Sheriff Martha Ettinger is the perfect woman for Sean. If they could just realize it themselves. They work well together and see eye to eye on most subjects. One would be truly lost without the other.

    The theme that drives this story it the wolf debate taking place out West. I have to stay the author tells both sides of the story very well without being political or preachy. He has created a very captivating mystery that involve parties on both sides.

    What I like best about Keith McCafferty stories is his writing style. The characters jump right off the pages. His descriptive quality not only brings the human characters to life but the setting as well. His builds a story that just ebbs and flows and then the clues start to come together and the pages fly. I had an inkling to what was really happening but with the twists I was never sure if I was on the right track. I love books like this.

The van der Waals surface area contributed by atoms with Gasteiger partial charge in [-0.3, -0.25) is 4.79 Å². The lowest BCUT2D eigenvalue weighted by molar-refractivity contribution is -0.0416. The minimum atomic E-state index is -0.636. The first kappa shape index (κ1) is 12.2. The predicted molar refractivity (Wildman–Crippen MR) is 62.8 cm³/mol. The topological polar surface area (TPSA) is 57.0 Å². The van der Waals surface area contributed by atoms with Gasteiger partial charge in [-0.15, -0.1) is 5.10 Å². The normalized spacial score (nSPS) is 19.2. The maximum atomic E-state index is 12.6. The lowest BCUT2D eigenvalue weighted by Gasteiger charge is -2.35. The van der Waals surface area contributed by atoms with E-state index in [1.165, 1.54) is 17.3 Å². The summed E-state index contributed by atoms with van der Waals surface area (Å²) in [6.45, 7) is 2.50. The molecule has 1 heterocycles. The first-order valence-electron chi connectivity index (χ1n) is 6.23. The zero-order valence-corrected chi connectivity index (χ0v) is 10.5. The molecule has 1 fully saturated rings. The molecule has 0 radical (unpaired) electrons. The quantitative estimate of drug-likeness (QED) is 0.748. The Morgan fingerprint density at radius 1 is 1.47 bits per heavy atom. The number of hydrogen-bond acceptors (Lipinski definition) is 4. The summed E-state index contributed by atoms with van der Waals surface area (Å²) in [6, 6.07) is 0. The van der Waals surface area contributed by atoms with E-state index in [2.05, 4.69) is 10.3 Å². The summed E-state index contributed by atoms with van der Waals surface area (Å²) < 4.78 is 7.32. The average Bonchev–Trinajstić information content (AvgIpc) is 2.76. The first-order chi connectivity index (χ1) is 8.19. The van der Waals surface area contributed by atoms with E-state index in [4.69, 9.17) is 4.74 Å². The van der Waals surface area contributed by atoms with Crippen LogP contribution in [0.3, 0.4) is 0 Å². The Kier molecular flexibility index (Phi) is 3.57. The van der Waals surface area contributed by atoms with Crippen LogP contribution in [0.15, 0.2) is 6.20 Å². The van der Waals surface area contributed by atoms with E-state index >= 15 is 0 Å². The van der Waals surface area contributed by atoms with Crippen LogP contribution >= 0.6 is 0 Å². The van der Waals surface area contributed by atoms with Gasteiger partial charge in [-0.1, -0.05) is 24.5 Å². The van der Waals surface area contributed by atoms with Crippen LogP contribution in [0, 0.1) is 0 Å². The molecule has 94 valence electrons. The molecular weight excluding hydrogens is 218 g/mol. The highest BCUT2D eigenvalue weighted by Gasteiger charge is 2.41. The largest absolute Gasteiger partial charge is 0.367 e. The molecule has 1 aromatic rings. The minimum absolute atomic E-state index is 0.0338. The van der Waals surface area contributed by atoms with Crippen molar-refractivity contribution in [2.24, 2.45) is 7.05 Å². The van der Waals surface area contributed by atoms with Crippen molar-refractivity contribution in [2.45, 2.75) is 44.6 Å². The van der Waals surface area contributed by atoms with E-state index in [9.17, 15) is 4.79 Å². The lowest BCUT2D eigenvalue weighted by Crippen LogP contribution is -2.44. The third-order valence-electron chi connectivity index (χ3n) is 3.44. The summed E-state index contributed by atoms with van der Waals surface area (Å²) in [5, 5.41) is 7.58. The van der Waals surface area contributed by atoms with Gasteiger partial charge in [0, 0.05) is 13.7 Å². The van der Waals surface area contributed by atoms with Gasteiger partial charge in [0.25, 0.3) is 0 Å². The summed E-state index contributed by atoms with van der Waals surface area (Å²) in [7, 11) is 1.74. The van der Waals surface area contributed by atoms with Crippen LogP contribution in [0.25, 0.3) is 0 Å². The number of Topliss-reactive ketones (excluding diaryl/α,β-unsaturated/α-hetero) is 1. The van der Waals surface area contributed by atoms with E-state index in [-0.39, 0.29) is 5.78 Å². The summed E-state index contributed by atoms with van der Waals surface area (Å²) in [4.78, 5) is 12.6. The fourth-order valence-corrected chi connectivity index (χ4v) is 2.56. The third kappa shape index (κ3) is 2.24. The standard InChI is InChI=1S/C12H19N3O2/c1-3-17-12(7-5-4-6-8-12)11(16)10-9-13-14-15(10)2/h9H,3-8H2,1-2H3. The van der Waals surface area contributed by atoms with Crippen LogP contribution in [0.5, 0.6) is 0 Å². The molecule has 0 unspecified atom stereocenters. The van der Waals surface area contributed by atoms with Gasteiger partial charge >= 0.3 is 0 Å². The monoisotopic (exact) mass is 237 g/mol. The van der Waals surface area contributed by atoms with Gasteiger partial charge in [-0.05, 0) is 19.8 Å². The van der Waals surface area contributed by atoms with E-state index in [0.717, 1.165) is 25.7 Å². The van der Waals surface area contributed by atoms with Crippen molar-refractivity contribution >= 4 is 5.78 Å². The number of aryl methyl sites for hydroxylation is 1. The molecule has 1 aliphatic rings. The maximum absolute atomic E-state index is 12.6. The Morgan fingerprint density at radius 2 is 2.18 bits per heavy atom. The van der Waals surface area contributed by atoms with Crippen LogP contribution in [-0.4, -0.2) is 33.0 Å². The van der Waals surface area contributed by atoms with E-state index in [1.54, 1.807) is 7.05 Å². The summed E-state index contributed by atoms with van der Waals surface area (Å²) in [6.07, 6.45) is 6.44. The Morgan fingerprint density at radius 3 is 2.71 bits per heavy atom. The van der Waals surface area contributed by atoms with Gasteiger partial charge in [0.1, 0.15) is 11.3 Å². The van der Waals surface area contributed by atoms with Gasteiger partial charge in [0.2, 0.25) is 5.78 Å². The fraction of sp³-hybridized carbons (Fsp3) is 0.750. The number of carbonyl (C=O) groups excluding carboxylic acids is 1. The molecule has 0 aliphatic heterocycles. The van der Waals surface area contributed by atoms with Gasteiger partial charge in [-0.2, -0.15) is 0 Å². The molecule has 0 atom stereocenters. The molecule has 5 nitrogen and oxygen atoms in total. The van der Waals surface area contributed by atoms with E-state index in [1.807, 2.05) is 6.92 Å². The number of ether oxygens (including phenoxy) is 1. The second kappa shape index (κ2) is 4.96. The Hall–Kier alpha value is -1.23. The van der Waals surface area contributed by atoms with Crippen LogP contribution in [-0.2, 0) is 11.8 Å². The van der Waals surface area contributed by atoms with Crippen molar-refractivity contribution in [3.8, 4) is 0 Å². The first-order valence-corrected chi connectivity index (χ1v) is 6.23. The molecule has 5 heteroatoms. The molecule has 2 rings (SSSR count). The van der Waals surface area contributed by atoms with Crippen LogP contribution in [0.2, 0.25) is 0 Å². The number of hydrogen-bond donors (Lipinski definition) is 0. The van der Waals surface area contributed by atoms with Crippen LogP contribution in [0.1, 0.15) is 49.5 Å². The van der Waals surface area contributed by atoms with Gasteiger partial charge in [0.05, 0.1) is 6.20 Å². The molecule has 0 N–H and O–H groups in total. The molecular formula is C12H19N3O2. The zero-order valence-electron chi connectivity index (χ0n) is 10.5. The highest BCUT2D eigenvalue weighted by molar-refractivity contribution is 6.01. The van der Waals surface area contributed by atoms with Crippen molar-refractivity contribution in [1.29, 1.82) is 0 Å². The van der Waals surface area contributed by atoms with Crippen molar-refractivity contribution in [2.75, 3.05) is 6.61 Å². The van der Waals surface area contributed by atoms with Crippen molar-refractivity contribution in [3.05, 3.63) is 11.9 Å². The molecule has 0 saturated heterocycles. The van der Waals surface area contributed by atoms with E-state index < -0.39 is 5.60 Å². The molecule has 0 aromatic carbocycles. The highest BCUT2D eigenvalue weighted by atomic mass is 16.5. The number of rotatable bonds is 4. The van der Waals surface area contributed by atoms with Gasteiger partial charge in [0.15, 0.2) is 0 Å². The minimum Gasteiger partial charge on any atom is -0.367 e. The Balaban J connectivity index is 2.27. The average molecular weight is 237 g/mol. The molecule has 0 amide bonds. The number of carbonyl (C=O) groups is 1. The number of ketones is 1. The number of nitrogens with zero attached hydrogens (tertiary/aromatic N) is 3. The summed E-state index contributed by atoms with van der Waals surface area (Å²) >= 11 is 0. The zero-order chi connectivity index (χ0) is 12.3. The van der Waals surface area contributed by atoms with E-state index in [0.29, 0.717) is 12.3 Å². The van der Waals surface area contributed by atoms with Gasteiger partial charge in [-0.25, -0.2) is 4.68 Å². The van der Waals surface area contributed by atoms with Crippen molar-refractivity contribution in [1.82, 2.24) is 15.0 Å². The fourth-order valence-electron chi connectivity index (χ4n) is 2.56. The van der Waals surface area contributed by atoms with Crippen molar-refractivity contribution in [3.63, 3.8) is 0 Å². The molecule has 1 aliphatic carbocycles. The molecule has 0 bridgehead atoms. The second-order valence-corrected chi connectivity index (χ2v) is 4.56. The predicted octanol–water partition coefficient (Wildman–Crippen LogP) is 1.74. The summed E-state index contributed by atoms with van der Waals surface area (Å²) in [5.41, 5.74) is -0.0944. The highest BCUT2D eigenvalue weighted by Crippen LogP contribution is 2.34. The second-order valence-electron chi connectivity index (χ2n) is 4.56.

Controversy, revenge, mystery, extremists, murder, deception, trauma, drama…this story has all that and more.

    1 out of 1 people found this review helpful.

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  • Anonymous

    Posted August 5, 2014

    You eat here


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  • Anonymous

    Posted July 7, 2014

    It isn't worth the money.

    The women characterized in this book are hard women with streaks of jealosy that are unreal. The book isn't about wolves or werewolves and the writing is hard to follow. Don't waste your time or your $12.99. I don't want to give this book one star, but the site won't allow me to budge unless I do.